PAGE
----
A week in the life

Beatles Silhouttes As a Beatles get-a-lifer, I like to check in on what the Fabs were doing at a given point in time (as I mentioned in a previous post) and see if there are lessons to apply. After all, this small business team was one of the most commercially successful artistic enterprises in history.

During the week of March 9 to March 15 here’s what the Liverpool lads were up to in different years—and what it meant.

1958: The band who would later become the Beatles—the Quarry Men (including John Lennon, Paul McCartney, and George Harrison)—performed in a small basement club in Liverpool that was seedy enough to be closed by police a month later. A valuable reminder that The Beatles not only had been playing gigs for SIX YEARS before they became world famous in 1964, but they played in some of the most rat-infested cellar clubs in northern Britain in that period. Hashtag: not an overnight success. (Not a prima donna band either.)

1961: The Beatles performed at the tiny Cavern Club (a small subterranean Liverpool dive that had become their home base of operation) several times this week. On two of the days they played three gigs at three different venues! While on stage they would eat, drink, and smoke—and even curse at the audience. This was not show-business-as-usual. Here was an insolent working class band, belting out raunchy rock & roll at high volume, wherever and whenever they could. Exuberance and defiance was their calling card.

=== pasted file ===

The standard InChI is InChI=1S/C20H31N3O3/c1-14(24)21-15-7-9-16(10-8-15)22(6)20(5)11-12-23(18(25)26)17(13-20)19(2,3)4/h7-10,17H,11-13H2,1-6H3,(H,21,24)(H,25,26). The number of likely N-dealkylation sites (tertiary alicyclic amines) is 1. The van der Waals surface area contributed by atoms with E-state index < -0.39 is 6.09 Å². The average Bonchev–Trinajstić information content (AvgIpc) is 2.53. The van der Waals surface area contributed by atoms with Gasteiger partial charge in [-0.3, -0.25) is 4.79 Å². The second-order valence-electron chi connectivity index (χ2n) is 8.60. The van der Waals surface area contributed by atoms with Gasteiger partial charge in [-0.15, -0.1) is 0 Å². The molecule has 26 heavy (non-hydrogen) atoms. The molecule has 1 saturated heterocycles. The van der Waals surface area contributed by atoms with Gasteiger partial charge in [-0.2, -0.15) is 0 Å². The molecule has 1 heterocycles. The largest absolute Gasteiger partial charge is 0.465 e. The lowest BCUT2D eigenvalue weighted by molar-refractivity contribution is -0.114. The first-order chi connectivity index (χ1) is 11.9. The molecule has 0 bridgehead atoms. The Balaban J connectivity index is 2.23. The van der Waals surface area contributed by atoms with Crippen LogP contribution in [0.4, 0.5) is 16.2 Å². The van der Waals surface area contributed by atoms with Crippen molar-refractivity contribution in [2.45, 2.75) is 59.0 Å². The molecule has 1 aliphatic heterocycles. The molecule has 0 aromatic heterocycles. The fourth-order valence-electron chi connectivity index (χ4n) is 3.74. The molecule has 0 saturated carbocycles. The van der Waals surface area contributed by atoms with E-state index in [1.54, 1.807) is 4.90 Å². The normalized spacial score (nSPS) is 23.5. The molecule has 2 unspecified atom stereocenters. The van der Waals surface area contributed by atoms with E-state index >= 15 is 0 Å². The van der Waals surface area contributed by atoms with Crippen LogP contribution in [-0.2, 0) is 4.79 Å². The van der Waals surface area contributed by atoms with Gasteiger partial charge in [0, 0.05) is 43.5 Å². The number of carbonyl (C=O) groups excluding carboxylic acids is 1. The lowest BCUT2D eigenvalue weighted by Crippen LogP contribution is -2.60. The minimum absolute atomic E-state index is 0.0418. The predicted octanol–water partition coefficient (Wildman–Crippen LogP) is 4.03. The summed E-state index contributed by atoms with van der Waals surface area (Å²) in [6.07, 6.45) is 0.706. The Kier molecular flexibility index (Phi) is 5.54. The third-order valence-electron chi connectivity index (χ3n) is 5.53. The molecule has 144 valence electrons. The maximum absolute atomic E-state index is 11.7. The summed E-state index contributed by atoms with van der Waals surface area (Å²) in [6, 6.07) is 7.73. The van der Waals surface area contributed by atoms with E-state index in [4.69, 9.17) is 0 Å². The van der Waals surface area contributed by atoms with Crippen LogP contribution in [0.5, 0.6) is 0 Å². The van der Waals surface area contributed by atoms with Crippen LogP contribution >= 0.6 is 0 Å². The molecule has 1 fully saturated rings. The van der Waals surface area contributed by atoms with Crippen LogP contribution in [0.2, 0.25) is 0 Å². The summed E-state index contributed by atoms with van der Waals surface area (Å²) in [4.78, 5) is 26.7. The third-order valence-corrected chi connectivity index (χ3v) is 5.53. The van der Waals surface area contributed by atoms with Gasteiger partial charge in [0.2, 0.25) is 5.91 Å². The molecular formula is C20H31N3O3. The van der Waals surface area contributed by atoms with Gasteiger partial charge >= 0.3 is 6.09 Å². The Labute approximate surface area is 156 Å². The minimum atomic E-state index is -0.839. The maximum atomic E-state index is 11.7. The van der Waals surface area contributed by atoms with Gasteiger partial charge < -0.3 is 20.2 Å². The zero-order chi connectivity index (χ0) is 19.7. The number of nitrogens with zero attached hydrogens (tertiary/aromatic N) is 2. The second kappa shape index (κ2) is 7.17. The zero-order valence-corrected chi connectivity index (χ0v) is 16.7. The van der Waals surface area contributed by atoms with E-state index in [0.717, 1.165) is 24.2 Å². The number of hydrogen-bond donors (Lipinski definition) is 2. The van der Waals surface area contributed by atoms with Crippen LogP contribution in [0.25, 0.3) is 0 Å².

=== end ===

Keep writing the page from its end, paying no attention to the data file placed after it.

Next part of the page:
1962: The Beatles were still performing at the Cavern Club this week, as well as the Casbah Coffee Club (another cellar nightclub, located in the home of their drummer Pete Best), along with a jazz club and a church hall. They were slowly beginning to clean up their act, under the watchful tutelage of new manager Brian Epstein, who with his theatrical background made sure they tended to the social niceties, while retaining their individualistic flair. The structural tension between their desire to please the masses (for commercial purposes) yet maintain their iconoclastic impertinence (for artistic purposes) became part of their enduring appeal.

1963: The Fabs were on tour with Chris Montez (“Let’s Dance”) and Tommy Roe (“Sheila,” “Dizzy”) this week, but John Lennon was a scratch for three days because a bad cold had ravaged his throat (aggravated no doubt by excessive gigging and singing). But they managed to fly down to London and back one morning so that Lennon could record a harmonica overdub on “Thank You, Girl.” By now Brian Epstein was pushing them harder than they had ever worked, but they complied because he had signed onto their vision of "being bigger than Elvis."

1964: At this point in time Beatles’ singles provided 60% of sales of singles in the US. (Let THAT one sink in.) “I Want to Hold Your Hand” was still #1 after seven consecutive weeks at the top of the charts, soon to be replaced at the top by “She Loves You.” They already OWNED the pop charts and were now exploring new territory: they were on location shooting A Hard Day’s Night, which would turn out to be another game changer (as discussed here). Grass did not grow under their feet.